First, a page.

RISC architectures were still appreciably faster than the 486 and Pentium until the Pentium Pro came out, although not the 2-3x advantage they used to enjoy. However, by the mid 1990's the majority of the I/O bottlenecks and other architectural baggage on the x86 family had been solved and Wintel/Lintel was a viable architecture for a general purpose workstation.

            Linux and Windows NT made the ordinary PC a viable workstation platform, although NT didn't really mature as a platform until Windows 2000 came out. By 2000 or thereabouts the writing was on the wall for proprietary workstation architectures as they had stopped providing a compelling performance advantage over commodity PCs. RISC workstations hung on for a few more years, mostly running legacy unix software or meeting requirements for certified platforms.

            Around 2005-6 AMD's Opteron brought 64 bit memory spaces to commodity hardware and removed the last major reason to stick with RISC workstations, which by then had ceased to provide any compelling performance advantage for the better part of a decade. The last RISC vendors stopped making workstations by about 2009 and by then most of their collateral was about running platforms certified for stuff like aerospace.

            IBM's Power 8/9 are still significantly faster than Intel's offerings, although whether that translates into a compelling advantage is still up for debate. Raptor systems is getting some press for their workstations, but their main schtick is security rather than performance.

        2. bazza Silver badge

          Re: Computer says "No"

          FIA said:

          Isn't this kind of backwards? Remember ARM were an order of magnitude faster than X86 when they debuted, it's just the focus switched to low power/embedded when Intel's focus remained on high performance.

          Well, I was around at the time the first Acorn Archimedes computers came out. They were quick, they weren't quicker than a high end PC, especially one with a '87 coprocessor. They were cheaper though, so whilst 386 equipped PCs did exist and would blow the pants of an Archimedes, no one could afford a PC like that. Even a 286 or 86 equipped PC was an expensive, comparatively rare item back then.

          A modern ARM core, especially a 64bit one tunes for speed can be quite quick too. See the CPUs coming out of Apple for example.

          The guys behind the K computer in Japan are considering ARM for their next super computer. ARMs have always been excellent choices in the circumstance of using the core to marshal other units (like video decompressors, math units, etc, which is what's going on inside a phone).

          Making an ARM as fast as a big Intel chip is mostly a matter of achieving the same DRAM bandwidth, having big caches, etc. This all takes a lot of transistors, just like it does in X86s. The advantage ARM has is that they don't have to translate a CISC instruction set (X86) into a RISC instruction set prior to execution. That's what's going on inside modern X86 processors. By not doing this, ARM saves a lot of transistors.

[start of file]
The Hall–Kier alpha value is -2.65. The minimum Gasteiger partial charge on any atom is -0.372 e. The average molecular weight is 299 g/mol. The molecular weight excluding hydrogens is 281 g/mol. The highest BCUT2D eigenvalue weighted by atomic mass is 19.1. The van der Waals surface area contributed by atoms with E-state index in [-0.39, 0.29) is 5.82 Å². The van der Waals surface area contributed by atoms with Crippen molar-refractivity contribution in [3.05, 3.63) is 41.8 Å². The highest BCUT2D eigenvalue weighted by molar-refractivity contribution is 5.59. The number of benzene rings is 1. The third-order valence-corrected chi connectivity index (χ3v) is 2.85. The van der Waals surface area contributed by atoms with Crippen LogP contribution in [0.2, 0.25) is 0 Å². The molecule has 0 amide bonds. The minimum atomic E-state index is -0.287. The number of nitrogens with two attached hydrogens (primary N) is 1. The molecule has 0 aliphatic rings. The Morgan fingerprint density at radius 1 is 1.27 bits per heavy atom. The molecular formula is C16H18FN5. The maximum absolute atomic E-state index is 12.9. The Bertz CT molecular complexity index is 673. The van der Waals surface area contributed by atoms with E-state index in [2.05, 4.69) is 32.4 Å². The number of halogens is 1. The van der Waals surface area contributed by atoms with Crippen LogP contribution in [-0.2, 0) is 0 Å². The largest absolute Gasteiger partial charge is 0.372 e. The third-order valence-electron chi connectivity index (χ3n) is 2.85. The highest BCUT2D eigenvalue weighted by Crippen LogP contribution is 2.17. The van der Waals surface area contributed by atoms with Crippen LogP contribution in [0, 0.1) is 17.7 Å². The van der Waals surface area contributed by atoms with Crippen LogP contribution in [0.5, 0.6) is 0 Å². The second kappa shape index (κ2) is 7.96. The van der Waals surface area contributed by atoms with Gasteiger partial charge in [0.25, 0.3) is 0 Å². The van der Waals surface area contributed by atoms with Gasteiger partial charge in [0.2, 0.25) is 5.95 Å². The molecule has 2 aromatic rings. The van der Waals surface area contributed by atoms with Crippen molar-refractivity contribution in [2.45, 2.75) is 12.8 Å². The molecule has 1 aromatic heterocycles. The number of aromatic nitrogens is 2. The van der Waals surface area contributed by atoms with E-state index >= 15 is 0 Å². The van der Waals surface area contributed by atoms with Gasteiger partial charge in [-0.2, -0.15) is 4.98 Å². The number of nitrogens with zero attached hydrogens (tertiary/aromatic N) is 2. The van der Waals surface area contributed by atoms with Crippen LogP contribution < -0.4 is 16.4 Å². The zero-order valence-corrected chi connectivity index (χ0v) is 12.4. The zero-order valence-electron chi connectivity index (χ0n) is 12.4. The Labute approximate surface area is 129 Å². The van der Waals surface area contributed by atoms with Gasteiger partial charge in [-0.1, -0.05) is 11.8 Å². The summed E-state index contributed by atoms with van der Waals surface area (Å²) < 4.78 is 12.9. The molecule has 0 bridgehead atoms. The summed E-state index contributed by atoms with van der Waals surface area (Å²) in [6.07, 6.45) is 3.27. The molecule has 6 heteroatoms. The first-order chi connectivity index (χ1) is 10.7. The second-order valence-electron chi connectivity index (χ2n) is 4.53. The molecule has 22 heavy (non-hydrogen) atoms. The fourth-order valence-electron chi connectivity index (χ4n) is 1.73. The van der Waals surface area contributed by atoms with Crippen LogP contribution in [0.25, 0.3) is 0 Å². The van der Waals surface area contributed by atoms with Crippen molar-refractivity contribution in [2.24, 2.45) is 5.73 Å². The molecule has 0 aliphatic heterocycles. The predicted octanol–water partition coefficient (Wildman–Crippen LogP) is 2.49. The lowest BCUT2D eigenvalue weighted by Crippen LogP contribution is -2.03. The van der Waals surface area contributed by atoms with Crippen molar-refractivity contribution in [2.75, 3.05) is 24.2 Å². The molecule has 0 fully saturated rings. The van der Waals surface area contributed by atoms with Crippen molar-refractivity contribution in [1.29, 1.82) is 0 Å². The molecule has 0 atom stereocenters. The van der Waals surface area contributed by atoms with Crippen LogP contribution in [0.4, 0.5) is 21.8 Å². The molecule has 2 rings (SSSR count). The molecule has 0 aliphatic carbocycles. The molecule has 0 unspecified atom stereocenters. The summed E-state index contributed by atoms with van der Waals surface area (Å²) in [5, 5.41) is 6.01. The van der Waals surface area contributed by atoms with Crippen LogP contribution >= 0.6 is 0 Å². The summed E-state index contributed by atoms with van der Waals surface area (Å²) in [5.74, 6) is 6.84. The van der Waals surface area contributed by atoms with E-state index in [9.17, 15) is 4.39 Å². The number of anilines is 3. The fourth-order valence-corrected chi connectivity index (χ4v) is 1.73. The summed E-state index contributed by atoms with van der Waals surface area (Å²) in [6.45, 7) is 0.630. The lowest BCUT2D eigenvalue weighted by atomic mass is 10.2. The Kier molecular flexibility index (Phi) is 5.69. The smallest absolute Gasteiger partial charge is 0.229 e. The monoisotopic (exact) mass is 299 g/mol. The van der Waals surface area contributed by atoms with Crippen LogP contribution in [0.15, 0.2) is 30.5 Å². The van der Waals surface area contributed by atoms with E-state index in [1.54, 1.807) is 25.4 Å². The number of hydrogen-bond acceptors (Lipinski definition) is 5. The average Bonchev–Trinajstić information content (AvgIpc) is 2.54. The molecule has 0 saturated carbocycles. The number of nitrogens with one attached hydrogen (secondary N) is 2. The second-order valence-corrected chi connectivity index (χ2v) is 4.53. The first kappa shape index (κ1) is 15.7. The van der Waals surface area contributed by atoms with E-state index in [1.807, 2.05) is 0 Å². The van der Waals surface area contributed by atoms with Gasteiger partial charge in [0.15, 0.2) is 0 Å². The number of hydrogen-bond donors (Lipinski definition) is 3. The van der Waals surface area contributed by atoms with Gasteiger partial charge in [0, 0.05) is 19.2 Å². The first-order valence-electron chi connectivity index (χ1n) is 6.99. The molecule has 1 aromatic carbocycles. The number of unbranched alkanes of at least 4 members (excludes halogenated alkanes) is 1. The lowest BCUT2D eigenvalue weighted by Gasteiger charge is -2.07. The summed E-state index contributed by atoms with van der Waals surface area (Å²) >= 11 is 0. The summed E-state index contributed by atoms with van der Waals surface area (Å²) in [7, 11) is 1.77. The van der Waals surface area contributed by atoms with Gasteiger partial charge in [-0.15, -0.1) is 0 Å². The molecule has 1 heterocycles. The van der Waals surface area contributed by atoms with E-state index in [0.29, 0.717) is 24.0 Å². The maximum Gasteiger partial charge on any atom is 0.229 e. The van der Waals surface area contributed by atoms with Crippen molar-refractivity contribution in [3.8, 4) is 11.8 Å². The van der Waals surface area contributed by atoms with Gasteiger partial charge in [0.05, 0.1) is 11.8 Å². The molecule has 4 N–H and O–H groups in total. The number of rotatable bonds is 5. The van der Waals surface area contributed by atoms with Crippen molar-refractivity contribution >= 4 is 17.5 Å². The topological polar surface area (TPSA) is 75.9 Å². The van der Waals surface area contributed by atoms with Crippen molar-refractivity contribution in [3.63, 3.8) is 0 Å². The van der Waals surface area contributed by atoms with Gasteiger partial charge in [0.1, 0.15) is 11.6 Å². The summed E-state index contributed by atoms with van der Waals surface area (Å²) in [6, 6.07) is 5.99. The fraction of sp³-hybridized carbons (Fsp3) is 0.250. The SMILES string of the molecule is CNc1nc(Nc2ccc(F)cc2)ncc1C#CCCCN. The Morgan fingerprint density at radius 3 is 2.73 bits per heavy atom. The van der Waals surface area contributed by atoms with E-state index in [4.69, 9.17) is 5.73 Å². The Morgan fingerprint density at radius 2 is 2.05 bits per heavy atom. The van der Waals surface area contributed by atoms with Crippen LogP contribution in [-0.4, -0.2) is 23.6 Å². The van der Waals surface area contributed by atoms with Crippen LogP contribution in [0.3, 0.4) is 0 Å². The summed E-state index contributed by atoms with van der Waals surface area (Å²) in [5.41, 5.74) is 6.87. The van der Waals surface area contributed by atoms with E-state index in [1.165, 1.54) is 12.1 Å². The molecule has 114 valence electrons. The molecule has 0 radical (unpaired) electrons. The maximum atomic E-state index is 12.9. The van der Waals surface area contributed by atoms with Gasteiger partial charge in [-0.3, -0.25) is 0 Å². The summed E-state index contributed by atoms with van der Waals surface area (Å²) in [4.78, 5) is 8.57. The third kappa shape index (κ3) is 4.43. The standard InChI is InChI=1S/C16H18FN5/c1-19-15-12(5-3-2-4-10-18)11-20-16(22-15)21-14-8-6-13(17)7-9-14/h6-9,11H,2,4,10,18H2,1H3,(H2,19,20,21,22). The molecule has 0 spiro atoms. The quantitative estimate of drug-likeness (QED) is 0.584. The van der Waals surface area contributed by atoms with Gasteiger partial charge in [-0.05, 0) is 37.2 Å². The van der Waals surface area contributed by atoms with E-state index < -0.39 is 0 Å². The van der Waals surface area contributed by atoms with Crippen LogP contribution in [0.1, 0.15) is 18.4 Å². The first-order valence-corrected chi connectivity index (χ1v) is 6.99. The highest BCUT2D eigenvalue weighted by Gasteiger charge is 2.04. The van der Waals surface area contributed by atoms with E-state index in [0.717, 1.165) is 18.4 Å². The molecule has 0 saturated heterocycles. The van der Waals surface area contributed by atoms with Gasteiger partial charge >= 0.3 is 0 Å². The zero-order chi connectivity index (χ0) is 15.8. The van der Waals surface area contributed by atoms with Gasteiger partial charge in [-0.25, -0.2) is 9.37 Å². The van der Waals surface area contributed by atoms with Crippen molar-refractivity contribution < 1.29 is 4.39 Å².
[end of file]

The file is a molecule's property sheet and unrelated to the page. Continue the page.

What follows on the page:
Intel's current range of big CPUs have main memory bandwidths of 100GByte/sec; that's a huge amount, and is unmatched by any ARM. This allows Xeons to really chomp through an awful lot of processing very quickly indeed, keeping their cores fully fed. Same with AMD's current processors; they're monsters.

      2. Handle123456

        Re: Computer says "No"

        Waitasecond ... you are saying ... Microsoft will act like Apple?

    2. Deadly_NZ

      Re: Computer says "No"

      To say nothing about it running at a high 3.1Mhz and taking 16 years to update it's code

  4. TReko

    Good description, Register

    Well written explanation with background. Thank you

  5. eldakka Silver badge

    > The code is also annotated by the compiler to describe the flow of data through the program, allowing the CPU to schedule instruction blocks accordingly.

    Wasn't this one of the downfalls of Itanic? That the compiler became too complex, sorta like the software on the F-35, taking longer to keep developing the software such that it couldn't keep up with hardware changes?

    1. Flocke Kroes Silver badge

      Itanic was wildly successful ...

      The announcement alone ended development of architectures it was supposed to compete with. When the first implementation was ready for evaluation it achieved its second main goal: it needed so many transistors that no-one else could build a compatible product. It could sensibly compete on power usage with a toaster despite getting worse bench mark score than cheaper cooler CPUs available at the time. After years of delays, when a product did reach the market, the final main goal was achieved (after a fashion): the price was at the high end of a monopoly product. The only problem was (large NRE)/(small sales) made the cost about equal to the price.

      Having the compiler make all the decisions about instruction ordering in advance sounds really cool until you remember some real world problems: do you order the instructions based on the time required to fetch data from the cache or from DRAM? Guess wrong and data is not in the right place at the right time. All the scheduling decisions made by the compiler become garbage. What if the hardware it optimised to spot multiply/divide by 0 or ±1? Again result arrives ahead of schedule and the CPU has to re-order everything.